Movie-makers and their distributors are exploring new methods of distribution for films including Star Trek
For the first time, shoppers for additional disk-based storage will have a choice of buying portable drives already loaded with feature-length, DVD-quality movies.
Seagate, the world’s largest hard disk drive maker, and Viacom’s Paramount Pictures announced on 12 April that they have come together to offer a total of 21 movies preloaded on 500GB Seagate FreeAgent Go portable hard drives. The movies all will be made available through the use of a key. One movie, “Star Trek” (2009) comes unlocked on the drive and is free with the purchase.
The other 20 movies, which range from popular comedies to dramas to movies for children, will be made available for a cost comparable to buying a DVD off the shelf — or $9.99 to $14.99 per film. For example, other titles on the drive will include “The Hunt for Red October,” “The Curious Case of Benjamin Button,” and “GI Joe”.
This arrangement, believed to be the first of its kind, is an example of the new methods of distribution that are being explored by movie-makers and their distributors. ”This is really an incremental distribution touchpoint for us,” Malik Ducard, Paramount Pictures senior vice president of Digital Distribution for the Americas, told eWEEK. “It’s a specific customer, a specific demographic that we’re able to reach on an incremental basis.”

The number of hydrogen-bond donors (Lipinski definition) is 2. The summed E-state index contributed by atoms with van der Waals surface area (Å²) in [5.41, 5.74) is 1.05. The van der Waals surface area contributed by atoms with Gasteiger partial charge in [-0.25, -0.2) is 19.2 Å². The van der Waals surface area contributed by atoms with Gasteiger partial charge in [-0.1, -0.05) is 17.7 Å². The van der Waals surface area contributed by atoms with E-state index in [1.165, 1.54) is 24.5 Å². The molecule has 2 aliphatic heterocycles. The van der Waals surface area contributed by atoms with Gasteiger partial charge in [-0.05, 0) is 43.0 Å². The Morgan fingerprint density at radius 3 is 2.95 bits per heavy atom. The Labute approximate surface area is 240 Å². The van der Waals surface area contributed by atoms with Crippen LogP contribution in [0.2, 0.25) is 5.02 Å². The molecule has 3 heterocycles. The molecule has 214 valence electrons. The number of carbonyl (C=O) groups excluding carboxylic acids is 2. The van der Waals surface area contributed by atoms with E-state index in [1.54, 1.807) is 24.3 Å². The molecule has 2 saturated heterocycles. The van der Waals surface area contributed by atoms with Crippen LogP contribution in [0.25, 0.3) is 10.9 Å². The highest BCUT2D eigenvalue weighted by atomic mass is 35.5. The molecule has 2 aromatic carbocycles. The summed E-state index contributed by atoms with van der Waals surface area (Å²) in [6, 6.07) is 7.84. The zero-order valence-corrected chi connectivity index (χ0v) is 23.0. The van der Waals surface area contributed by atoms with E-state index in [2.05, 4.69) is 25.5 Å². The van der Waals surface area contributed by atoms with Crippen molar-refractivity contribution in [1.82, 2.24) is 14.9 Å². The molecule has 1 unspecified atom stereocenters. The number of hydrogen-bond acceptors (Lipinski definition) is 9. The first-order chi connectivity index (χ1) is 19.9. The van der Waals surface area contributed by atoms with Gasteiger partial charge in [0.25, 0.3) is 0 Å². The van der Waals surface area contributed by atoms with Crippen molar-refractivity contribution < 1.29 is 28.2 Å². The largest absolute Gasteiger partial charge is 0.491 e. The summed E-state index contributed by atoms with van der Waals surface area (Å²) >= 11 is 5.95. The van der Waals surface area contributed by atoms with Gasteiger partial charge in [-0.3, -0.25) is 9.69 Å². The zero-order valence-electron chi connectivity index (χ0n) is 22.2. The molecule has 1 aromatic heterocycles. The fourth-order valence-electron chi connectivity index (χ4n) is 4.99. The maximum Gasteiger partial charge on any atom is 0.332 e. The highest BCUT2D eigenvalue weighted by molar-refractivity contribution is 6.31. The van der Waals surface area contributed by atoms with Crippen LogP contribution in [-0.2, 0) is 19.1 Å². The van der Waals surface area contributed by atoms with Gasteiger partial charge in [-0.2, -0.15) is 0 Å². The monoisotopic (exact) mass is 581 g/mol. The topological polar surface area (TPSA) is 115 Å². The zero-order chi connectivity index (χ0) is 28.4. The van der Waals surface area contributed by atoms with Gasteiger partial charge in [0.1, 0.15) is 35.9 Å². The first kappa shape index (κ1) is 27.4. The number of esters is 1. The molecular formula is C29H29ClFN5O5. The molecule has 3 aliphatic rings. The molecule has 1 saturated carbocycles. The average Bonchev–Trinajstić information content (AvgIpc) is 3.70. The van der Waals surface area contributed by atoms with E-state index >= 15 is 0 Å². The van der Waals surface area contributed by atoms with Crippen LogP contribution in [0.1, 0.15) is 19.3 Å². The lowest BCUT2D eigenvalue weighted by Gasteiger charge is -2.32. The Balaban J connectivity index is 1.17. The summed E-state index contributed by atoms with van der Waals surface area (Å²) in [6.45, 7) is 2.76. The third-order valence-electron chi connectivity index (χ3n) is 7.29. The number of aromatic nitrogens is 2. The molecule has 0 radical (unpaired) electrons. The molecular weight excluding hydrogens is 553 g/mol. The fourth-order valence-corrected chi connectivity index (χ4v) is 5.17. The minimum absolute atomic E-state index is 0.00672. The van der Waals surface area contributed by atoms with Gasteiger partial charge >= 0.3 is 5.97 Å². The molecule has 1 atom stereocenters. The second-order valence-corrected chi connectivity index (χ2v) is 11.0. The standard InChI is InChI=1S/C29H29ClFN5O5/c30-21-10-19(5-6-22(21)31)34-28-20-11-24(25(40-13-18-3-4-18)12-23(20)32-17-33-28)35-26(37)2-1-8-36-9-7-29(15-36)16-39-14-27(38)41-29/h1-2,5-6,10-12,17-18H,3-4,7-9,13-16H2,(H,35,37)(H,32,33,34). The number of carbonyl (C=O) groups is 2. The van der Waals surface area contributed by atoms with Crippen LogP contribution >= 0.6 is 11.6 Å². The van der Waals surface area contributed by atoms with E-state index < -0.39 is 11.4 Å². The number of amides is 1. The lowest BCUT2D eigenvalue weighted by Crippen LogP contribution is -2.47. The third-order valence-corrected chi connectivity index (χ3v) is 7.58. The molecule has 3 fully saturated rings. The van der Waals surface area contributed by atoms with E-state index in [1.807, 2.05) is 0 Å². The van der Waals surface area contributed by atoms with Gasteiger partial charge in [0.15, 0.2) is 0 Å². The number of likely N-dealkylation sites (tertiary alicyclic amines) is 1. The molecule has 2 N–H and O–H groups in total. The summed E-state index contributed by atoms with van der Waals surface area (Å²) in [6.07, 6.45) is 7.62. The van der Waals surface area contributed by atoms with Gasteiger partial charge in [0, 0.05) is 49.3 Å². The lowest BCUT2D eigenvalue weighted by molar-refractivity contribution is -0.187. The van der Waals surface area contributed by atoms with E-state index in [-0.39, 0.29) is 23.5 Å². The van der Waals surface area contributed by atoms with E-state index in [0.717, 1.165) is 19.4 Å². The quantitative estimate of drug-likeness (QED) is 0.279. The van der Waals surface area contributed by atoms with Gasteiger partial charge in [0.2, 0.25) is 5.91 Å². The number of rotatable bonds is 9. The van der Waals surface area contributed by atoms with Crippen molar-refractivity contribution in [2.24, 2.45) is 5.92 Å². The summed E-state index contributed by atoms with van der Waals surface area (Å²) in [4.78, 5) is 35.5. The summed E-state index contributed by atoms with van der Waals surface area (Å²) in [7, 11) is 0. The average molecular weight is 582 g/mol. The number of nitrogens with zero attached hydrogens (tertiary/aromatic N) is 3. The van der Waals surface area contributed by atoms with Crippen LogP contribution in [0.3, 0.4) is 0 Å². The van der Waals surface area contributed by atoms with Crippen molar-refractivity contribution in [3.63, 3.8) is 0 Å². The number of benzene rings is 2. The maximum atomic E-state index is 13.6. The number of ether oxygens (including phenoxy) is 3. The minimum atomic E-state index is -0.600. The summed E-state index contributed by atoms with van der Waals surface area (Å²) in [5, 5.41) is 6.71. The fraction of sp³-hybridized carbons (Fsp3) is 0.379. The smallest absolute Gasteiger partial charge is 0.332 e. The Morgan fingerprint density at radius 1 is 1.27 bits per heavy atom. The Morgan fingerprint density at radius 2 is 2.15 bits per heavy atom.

Several studios now partner with Netflix and Apple’s iTunes to provide movies for streaming or downloading from the Internet. Other video content producers are connected with Web companies such as YouTube, Hulu and others to offer movies and television shows as a hosted service. The FreeAgent Go drive docks inside the Theater+ unit to enable a user to show the movie on a television or home movie screen.
For Seagate, this is another way to demonstrate to its own customers that there are other ways to store content such as movies without having to deal with piles of optical disks — whether Blu-Ray or DVD. Twenty-one movies amounts to nearly two full days of viewing, if one figures an average of 2 hours per film. That’s a lot of content, but thanks to several advances in disk storage techology in the last few years, it doesn’t take all that much space on the drive itself.
The 21 movies here only take up about 50GB of space on these 500GB drives,” Gregory Falgiano, product marketing manager for Seagate, told eWEEK. “That’s only 10 percent of the whole drive. ”We use a combination of methods to condense the content so as to take up less space on the disk. We have a variable bit-rate technology, for example, that stores fewer bits during the less-action-packed sequences, so we save space in that way. When there’s more action and more detail represented on the film, the bit rate goes up.” This is one way to “kick-start putting together a digital library,” Falgiano said.
The 500GB FreeAgent Go portable drives are available in the US for a limited time [about a month] for $99 (£64) at the Seagate Web site. The drives are normally priced at $139.99.